Property is one of Australia’s favourite way to invest.
More than 1.7 million Aussies (or 7.9% of the population) own an investment property. As an asset class, an investment in bricks and mortar is not considered to be as safe as cash, but it’s less risky than equities.
Regardless, landlords want an acceptable return on their investment.
When it comes to real estate, the return on investment takes the form of a “rental yield”.
This is a measure of the rental income as a percentage of the property’s value. It can be calculated as a gross percentage (before expenses are deducted) or as a net percentage (with expenses and purchasing costs included).
Let’s crunch some numbers to see how it works in practice. Let’s say that you buy an apartment for $800,000 and charge $800 per week in rent.
This generates an annual rental income of $41,600. Dividing the $41,600 income by $800,000 x 100 produces a gross rental yield of 5.2%.
While the gross rental yield only requires two figures, calculating the net rental yield entails many more factors.
There are myriad fees and expenses associated with owning a property. Most of these costs are variable – and some will be known while others need to be estimated. So, net rental is harder to calculate but produces a more accurate yield.
Regardless of the yield methodology used, soaring property prices cause yields to plummet if rents can’t keep pace with the growth. In the example above, if the value of the property jumped from $800,000 to $1 million and the rental income remained unchanged at $800 a week, the yield would drop to 4.2%.
This is why the recent house price boom in the Sydney and Melbourne markets pushed rental yields to near record lows.
Gross rental yields for houses in Australia’s two biggest capital cities are now below 3%. Paradoxically, the two cities with the greatest property investment activity in Australia are also the cities with the lowest rental yields.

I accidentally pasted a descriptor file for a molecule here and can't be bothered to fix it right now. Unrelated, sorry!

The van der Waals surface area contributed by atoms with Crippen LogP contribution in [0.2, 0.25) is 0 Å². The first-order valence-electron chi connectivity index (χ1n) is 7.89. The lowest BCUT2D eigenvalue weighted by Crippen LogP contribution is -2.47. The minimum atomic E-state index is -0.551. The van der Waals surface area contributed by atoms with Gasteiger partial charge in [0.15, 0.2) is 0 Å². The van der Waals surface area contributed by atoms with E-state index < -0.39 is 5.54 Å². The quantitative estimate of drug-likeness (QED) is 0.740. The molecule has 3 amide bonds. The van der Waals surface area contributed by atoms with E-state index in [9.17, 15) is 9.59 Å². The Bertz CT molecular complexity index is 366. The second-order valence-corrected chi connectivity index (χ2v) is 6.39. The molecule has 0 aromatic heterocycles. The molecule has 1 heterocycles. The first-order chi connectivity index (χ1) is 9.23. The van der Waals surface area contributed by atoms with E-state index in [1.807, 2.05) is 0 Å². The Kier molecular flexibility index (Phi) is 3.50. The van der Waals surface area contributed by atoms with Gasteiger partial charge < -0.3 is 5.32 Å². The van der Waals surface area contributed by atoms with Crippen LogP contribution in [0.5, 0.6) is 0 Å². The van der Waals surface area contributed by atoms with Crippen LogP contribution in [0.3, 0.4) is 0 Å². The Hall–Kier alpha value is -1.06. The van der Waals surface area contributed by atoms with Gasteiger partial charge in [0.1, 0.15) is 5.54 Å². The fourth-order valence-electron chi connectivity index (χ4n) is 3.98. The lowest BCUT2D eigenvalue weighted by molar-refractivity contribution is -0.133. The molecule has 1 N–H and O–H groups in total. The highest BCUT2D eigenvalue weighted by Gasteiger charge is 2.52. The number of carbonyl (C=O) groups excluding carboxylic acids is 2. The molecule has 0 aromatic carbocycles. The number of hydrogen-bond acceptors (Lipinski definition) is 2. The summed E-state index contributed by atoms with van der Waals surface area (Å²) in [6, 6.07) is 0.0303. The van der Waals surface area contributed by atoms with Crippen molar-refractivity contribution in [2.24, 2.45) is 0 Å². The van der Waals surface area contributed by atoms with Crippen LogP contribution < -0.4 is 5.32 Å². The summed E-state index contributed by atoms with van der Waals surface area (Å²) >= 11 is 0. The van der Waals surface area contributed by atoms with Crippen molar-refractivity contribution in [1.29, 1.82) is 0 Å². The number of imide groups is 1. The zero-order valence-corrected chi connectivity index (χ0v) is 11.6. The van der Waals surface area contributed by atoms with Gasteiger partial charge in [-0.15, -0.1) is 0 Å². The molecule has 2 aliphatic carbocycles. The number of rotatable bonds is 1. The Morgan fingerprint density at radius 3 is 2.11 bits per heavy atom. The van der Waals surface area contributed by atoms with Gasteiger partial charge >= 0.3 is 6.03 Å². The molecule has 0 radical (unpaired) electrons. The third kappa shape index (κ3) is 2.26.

Unless investors are banking on future capital gains or a large rise in rents, further investments in Sydney and Melbourne should be approached with caution.
Over recent weeks, house price growth in Sydney and Melbourne has moderated, so future capital gains on investment properties will be more subdued.
Chasing capital growth ahead of rental yields is a legitimate investment strategy. It does, however, raise the age-old debate about which strategy is better.
In a perfect world, the best possible investment outcome for a property investor is a combination of decent house price growth and rising rental income.
But the world is not perfect, so choices must be made. Over recent years, property investors have been excessively eager to buy at prices that imply they are betting only on future capital gains rather than meaningful rental returns.
Where and what to buy are also important investment decisions. Savvy investors know that apartments tend to offer higher rental returns than detached houses because the initial investment (purchase price) is lower.
Also, it is invariably better to buy in a suburb with affordable rents rather than a blue-chip suburb with sky high rents that few can afford. Those who do buy in an expensive suburb need to be confident that the rental demand in the area is strong enough to offset the higher costs of ownership.
To state the blindingly obvious, a vacant investment property does not produce income and there will be times when a property is not tenanted.
But this must be the exception, not the rule. Landlords must keep a close eye on vacancy rates which compare the demand from renters with how much rental supply is actually available to them.
The Australian Securities and Investments Commission (ASIC) has some useful information on its website about buying an investment property. Among other things, ASIC advises the following:
- Familiar markets – consider buying an investment property in an area you are familiar with as it will take you less time to research. Check recent sale prices in the area to give you an idea of what you can expect to pay for local properties.
- Growth suburbs – look for areas where high growth is expected, where there is potential for capital gains.
- Rental yield – look for areas where rents are high compared to the property value.
- Low vacancy rates – find out about the vacancy rates in the neighbourhood. A high vacancy rate may indicate a less desirable area, which could make it harder to rent the property out, or sell it in the future.
- Planning– find out about proposed changes in the suburb that may affect future property prices. Things like new developments or zoning changes can affect the future value of a property.
Property investment is not rocket science – anyone can do it.
With a bit of research and a level head, you too can find an investment property to suit your budget.
Finally, it is important to remember that property is a long-term investment – it’s not a quick fix to financial problems.
Article byfor Money Magazine